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People make too many generalizations.
Of course it's a natural part of learning and operating, but it is something that seems to make a lot of problems. It's based in presumption, which leaves a person somewhat more dependant on outside factors. In conversations it can distract from valid points; in fights is can get you hurt. My attraction to martial arts has to do with the general idea of awareness: both internal and external awareness; each one informing the other. One of the key aspects to this that comes to my mind is the ability to perceive subtle differences. When I was training regularly there wasn't an uchi deshi program at my dojo, but I often served similar functions (small parts of the role). I consider this kind of training to be very useful, even though there isn't often any kind of obvious "martial" technique/method involved, because it forces you to pay very close attention to what is going on around you; to read the needs and wants of the people around you.
Recently I read the chronicles of D'artagnan (didn't end anything like I guessed it would), and one of the characters, Athos, has a lacky named Grimaud whom he has trained to understand what to do in any situation without many, if any, verbal cues. It describes how Athos would make a slight gesture most people wouldn't even notice, but Grimaud would be able to figure out everything that would be needed.
Interestingly enough, the training was described as being very severe by today's standards. In s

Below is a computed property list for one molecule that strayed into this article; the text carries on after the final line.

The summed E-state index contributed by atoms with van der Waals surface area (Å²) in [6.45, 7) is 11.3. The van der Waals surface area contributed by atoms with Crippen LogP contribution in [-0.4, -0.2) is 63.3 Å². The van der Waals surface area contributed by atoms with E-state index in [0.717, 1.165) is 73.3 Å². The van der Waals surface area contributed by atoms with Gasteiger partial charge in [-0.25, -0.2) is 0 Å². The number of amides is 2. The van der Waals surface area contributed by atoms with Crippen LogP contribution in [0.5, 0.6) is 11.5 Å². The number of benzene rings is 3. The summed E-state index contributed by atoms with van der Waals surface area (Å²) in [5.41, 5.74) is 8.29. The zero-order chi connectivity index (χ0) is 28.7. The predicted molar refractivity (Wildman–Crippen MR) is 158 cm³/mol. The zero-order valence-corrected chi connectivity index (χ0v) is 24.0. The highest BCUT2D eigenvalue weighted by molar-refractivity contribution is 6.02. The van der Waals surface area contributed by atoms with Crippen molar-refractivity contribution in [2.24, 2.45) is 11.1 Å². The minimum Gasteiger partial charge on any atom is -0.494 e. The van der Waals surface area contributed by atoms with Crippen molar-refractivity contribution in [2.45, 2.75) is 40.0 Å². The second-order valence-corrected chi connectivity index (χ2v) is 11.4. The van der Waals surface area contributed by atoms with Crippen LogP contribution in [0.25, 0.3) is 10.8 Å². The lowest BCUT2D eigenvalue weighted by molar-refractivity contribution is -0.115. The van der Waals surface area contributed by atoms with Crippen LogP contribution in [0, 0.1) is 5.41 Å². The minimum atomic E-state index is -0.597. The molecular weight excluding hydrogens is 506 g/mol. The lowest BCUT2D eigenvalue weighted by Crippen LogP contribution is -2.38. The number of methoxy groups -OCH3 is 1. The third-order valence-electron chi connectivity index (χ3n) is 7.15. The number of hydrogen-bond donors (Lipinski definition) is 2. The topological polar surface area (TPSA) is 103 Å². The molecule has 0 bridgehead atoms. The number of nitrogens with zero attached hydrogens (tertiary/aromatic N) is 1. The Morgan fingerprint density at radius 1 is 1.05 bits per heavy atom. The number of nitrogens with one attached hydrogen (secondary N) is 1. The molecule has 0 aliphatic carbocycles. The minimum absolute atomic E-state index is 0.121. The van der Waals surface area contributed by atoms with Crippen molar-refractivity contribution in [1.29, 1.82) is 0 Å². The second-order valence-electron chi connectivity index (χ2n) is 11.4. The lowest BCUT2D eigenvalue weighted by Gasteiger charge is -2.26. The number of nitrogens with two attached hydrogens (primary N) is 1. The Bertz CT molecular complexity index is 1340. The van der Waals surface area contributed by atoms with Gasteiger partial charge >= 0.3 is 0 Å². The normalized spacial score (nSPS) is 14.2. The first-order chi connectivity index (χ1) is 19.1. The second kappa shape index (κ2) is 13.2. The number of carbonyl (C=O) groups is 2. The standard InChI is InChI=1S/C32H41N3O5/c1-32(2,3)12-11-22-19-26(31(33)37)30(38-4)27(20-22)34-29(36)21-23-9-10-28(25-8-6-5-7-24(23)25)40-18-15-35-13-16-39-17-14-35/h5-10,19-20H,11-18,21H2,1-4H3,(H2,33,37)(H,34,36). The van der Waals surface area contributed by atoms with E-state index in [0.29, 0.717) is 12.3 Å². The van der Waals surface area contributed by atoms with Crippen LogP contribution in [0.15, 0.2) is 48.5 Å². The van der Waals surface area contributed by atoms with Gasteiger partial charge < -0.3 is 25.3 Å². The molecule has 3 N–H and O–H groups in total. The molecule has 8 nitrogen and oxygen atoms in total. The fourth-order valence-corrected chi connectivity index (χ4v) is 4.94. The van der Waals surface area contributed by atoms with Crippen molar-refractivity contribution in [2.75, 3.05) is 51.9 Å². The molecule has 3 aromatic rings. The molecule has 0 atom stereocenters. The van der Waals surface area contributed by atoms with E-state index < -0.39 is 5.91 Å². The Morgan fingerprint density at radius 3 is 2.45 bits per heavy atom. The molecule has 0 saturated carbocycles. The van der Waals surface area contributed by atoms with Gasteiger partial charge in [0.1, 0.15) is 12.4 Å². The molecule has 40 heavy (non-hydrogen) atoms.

"intellectual training, physical training, virtue training, ki training-these produce practical wisdom." He added that it wouldn't do for even one of these to be missing, that lacking any one of them would render everything for naught and inevitably slow one's overall development. One must, he told me, always maintain a harmonious balance among these.
This was borrowed from the link above. I read it and felt compelled to copy it on my blog because it seems to capture that certain je ne sais quoi of my raison d'etre.
When confronted by the simple truth of these words I can't help but know that my practice is definately lacking.
I'm sitting here bouncing on my exercise ball with my 2-month old son, watching the Daily Show and contemplating the fate of the world. You know, small stuff. After reading about nuclear disasters, watching a show on megaquakes, and watching politicians whip people into mindless sound-bite derived frenzies, it's hard not to worry about the fate of my two sons. Then I think about all the huge dreams I had as a younger man and compare them with the "lesser" realities I made happen (despite having had a lot of support), it becomes easy to get discouraged; to become a fatalist; to see 2012 as some doomsday period.
Life is complicated; life is simple. It's unfathomable in any real depth, and I sincerely believe we're just a bunch of big-brained (neurotic) apes slapping labels on things so our minds can feel like we have it figured out...at least, figured out enough...long enough for us to build a new tool with which to break more nuts to stuff in our gullets.
And this is where my idealism tends to kick in. I look at the roughly 11,000 years of history we've scraped together out of the sands of deserts (a blink's worth on the whole); I look at the astounding level of tool development we've acquired in the last 100 years, let alone the curve seen in the last 30; I see how my 2-year old learns things I thought he wasn't paying attention to and my 2-month old smiles at me almost every time I say hi (it's not gas!); I see people building themselves up and the (corny as it may sound